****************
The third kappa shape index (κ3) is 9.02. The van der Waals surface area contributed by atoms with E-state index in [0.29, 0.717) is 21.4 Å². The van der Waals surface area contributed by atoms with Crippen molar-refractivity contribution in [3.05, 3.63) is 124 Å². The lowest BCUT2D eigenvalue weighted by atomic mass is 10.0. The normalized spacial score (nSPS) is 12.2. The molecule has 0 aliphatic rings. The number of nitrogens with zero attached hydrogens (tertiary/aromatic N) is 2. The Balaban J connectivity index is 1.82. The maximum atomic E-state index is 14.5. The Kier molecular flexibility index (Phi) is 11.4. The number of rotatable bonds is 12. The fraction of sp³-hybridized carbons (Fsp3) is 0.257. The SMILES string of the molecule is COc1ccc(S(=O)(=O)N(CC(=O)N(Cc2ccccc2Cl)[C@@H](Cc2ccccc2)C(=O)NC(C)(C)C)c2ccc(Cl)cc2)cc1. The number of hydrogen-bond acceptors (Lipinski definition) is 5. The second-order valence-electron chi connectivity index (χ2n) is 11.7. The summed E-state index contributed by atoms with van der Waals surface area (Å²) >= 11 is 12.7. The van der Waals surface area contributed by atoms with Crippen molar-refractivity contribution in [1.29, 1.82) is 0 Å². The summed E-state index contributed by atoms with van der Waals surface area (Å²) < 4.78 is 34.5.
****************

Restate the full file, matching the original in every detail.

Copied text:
The third kappa shape index (κ3) is 9.02. The van der Waals surface area contributed by atoms with E-state index in [0.29, 0.717) is 21.4 Å². The van der Waals surface area contributed by atoms with Crippen molar-refractivity contribution in [3.05, 3.63) is 124 Å². The lowest BCUT2D eigenvalue weighted by atomic mass is 10.0. The normalized spacial score (nSPS) is 12.2. The molecule has 0 aliphatic rings. The number of nitrogens with zero attached hydrogens (tertiary/aromatic N) is 2. The Balaban J connectivity index is 1.82. The maximum atomic E-state index is 14.5. The Kier molecular flexibility index (Phi) is 11.4. The number of rotatable bonds is 12. The fraction of sp³-hybridized carbons (Fsp3) is 0.257. The SMILES string of the molecule is COc1ccc(S(=O)(=O)N(CC(=O)N(Cc2ccccc2Cl)[C@@H](Cc2ccccc2)C(=O)NC(C)(C)C)c2ccc(Cl)cc2)cc1. The number of hydrogen-bond acceptors (Lipinski definition) is 5. The second-order valence-electron chi connectivity index (χ2n) is 11.7. The summed E-state index contributed by atoms with van der Waals surface area (Å²) >= 11 is 12.7. The van der Waals surface area contributed by atoms with Crippen molar-refractivity contribution in [1.29, 1.82) is 0 Å². The summed E-state index contributed by atoms with van der Waals surface area (Å²) < 4.78 is 34.5.